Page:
They passed the first guard, then the second, and came to the iron gate leading out to the city, which opened for them by itself. They emerged and made their way down an alley, and suddenly the angel left him. Then Peter recovered his senses and said, “Now I know for certain that the Lord sent his angel and rescued me from the hand of Herod and from all that the Jewish people had been expecting.”

The author makes it clear that the future of the Church is being directed by the hand of God and not by the political maneuverings of humans.

2nd Reading – 2 Timothy 4:6-8, 17-18

I, Paul, am already being poured out like a libation,
and the time of my departure is at hand.
I have competed well; I have finished the race;
I have kept the faith.
From now on the crown of righteousness awaits me,
which the Lord, the just judge,
will award to me on that day, and not only to me,
but to all who have longed for his appearance.

The Lord stood by me and gave me strength,
so that through me the proclamation might be completed
and all the Gentiles might hear it.
And I was rescued from the lion’s mouth.
The Lord will rescue me from every evil threat
and will bring me safe to his heavenly Kingdom.
To him be glory forever and ever. Amen.

Second Timothy is widely believed to be Saint Paul’s last letter, written from prison shortly before his death. For this reason, it is regarded as his spiritual testament.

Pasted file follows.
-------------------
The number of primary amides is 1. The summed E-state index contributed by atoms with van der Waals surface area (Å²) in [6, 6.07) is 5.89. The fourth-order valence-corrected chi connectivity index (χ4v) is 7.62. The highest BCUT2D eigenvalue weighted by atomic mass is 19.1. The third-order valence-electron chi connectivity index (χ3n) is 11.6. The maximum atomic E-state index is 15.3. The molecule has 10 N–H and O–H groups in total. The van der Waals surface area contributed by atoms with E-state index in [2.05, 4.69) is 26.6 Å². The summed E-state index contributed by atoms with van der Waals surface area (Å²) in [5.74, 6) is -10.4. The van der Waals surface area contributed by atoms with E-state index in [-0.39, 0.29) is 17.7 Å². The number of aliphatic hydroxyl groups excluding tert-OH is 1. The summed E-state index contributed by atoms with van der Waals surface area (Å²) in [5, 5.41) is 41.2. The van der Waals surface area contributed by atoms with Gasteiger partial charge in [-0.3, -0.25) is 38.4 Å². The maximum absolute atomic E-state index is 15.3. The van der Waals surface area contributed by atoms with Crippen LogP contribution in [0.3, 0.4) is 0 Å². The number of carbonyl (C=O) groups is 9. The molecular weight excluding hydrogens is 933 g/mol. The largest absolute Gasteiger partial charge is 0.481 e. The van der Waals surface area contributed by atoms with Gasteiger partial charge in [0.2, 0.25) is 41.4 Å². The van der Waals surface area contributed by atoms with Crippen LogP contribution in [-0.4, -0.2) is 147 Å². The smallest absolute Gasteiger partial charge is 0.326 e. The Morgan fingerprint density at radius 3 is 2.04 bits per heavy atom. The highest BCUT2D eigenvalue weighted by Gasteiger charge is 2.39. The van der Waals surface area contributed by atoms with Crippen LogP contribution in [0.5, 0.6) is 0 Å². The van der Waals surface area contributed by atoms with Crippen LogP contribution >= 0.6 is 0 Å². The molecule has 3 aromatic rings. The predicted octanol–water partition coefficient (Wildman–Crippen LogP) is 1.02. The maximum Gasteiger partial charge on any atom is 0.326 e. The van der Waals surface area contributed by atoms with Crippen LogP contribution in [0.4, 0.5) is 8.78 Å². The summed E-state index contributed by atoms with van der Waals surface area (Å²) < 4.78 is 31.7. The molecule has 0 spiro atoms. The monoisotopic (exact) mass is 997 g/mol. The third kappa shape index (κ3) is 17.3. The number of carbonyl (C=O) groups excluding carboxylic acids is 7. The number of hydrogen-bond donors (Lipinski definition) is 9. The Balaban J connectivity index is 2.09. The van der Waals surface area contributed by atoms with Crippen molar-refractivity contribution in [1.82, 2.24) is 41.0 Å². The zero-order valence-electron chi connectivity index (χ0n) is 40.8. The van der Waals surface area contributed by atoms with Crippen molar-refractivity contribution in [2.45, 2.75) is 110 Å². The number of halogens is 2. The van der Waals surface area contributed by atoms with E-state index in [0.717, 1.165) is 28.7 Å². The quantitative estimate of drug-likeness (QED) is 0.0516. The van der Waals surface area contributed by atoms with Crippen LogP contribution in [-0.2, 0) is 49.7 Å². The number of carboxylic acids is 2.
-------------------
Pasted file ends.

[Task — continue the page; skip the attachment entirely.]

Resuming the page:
For I am already being poured out like a libation, 

Paul is aware that his days are numbered, that his death is imminent. The first metaphor he employs is taken from a cultic context, where the rite of pouring out wine was a kind of drink offering (see Numbers 15:5, 7, 10). This practice may have been introduced into the ritual as a substitute for blood libation.

Paul states that he is being poured out like a sacrificial libation: not only is every ounce of life being exacted from him, but he views his own offering of it as a sacrificial act.

and the time of my departure is at hand.

His word for departure is ánalýō, a compound word derived from lýō, meaning “to loosen.” This word for taking leave is associated with sailors who weigh anchor or soldiers who break camp. Like them, Paul has completed a demanding tour of service and is preparing to return home.

Essentially, Paul does not see death as an end to self, but as a return to Christ.